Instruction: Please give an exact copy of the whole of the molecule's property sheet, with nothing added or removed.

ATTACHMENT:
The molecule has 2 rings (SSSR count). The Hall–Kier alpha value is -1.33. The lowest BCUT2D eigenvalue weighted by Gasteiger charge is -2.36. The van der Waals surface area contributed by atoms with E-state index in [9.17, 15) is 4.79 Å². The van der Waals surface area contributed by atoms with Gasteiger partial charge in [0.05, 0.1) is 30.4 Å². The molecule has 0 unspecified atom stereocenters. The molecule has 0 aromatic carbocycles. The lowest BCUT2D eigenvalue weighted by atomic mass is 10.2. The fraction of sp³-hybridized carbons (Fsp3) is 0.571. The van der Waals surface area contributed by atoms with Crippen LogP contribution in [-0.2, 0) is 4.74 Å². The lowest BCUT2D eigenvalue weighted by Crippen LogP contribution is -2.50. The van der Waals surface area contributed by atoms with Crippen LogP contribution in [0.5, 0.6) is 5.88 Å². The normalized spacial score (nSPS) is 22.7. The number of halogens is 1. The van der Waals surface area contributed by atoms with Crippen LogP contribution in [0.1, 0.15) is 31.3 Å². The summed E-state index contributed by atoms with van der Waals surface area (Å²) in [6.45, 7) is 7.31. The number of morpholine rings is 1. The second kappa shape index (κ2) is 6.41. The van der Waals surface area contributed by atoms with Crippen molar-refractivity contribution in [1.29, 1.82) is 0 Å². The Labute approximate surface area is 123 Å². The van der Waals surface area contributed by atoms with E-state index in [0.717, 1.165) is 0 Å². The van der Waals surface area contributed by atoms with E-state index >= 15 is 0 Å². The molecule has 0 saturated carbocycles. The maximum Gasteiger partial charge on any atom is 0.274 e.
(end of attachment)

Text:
The molecule has 2 rings (SSSR count). The Hall–Kier alpha value is -1.33. The lowest BCUT2D eigenvalue weighted by Gasteiger charge is -2.36. The van der Waals surface area contributed by atoms with E-state index in [9.17, 15) is 4.79 Å². The van der Waals surface area contributed by atoms with Gasteiger partial charge in [0.05, 0.1) is 30.4 Å². The molecule has 0 unspecified atom stereocenters. The molecule has 0 aromatic carbocycles. The lowest BCUT2D eigenvalue weighted by atomic mass is 10.2. The fraction of sp³-hybridized carbons (Fsp3) is 0.571. The van der Waals surface area contributed by atoms with Crippen LogP contribution in [-0.2, 0) is 4.74 Å². The lowest BCUT2D eigenvalue weighted by Crippen LogP contribution is -2.50. The van der Waals surface area contributed by atoms with Crippen LogP contribution in [0.5, 0.6) is 5.88 Å². The normalized spacial score (nSPS) is 22.7. The number of halogens is 1. The van der Waals surface area contributed by atoms with Crippen LogP contribution in [0.1, 0.15) is 31.3 Å². The summed E-state index contributed by atoms with van der Waals surface area (Å²) in [6.45, 7) is 7.31. The number of morpholine rings is 1. The second kappa shape index (κ2) is 6.41. The van der Waals surface area contributed by atoms with Crippen molar-refractivity contribution in [1.29, 1.82) is 0 Å². The Labute approximate surface area is 123 Å². The van der Waals surface area contributed by atoms with E-state index in [0.717, 1.165) is 0 Å². The van der Waals surface area contributed by atoms with E-state index >= 15 is 0 Å². The molecule has 0 saturated carbocycles. The maximum Gasteiger partial charge on any atom is 0.274 e.